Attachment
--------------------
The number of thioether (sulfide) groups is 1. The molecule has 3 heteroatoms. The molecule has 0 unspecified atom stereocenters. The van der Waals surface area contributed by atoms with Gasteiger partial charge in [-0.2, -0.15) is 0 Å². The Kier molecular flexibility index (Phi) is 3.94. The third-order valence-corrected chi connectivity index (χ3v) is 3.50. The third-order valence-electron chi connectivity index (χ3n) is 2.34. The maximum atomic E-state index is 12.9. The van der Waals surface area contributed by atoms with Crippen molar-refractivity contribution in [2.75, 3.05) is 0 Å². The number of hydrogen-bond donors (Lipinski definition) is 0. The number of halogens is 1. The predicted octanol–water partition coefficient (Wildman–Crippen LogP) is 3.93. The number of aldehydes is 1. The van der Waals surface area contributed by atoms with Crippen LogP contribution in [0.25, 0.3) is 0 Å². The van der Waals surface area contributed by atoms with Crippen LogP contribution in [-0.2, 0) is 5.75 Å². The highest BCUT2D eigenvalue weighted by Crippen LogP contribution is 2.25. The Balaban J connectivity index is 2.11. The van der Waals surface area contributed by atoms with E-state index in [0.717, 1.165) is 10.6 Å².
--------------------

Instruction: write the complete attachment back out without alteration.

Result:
The number of thioether (sulfide) groups is 1. The molecule has 3 heteroatoms. The molecule has 0 unspecified atom stereocenters. The van der Waals surface area contributed by atoms with Gasteiger partial charge in [-0.2, -0.15) is 0 Å². The Kier molecular flexibility index (Phi) is 3.94. The third-order valence-corrected chi connectivity index (χ3v) is 3.50. The third-order valence-electron chi connectivity index (χ3n) is 2.34. The maximum atomic E-state index is 12.9. The van der Waals surface area contributed by atoms with Crippen molar-refractivity contribution in [2.75, 3.05) is 0 Å². The number of hydrogen-bond donors (Lipinski definition) is 0. The number of halogens is 1. The predicted octanol–water partition coefficient (Wildman–Crippen LogP) is 3.93. The number of aldehydes is 1. The van der Waals surface area contributed by atoms with Crippen LogP contribution in [0.25, 0.3) is 0 Å². The van der Waals surface area contributed by atoms with Crippen LogP contribution in [-0.2, 0) is 5.75 Å². The highest BCUT2D eigenvalue weighted by Crippen LogP contribution is 2.25. The Balaban J connectivity index is 2.11. The van der Waals surface area contributed by atoms with E-state index in [0.717, 1.165) is 10.6 Å².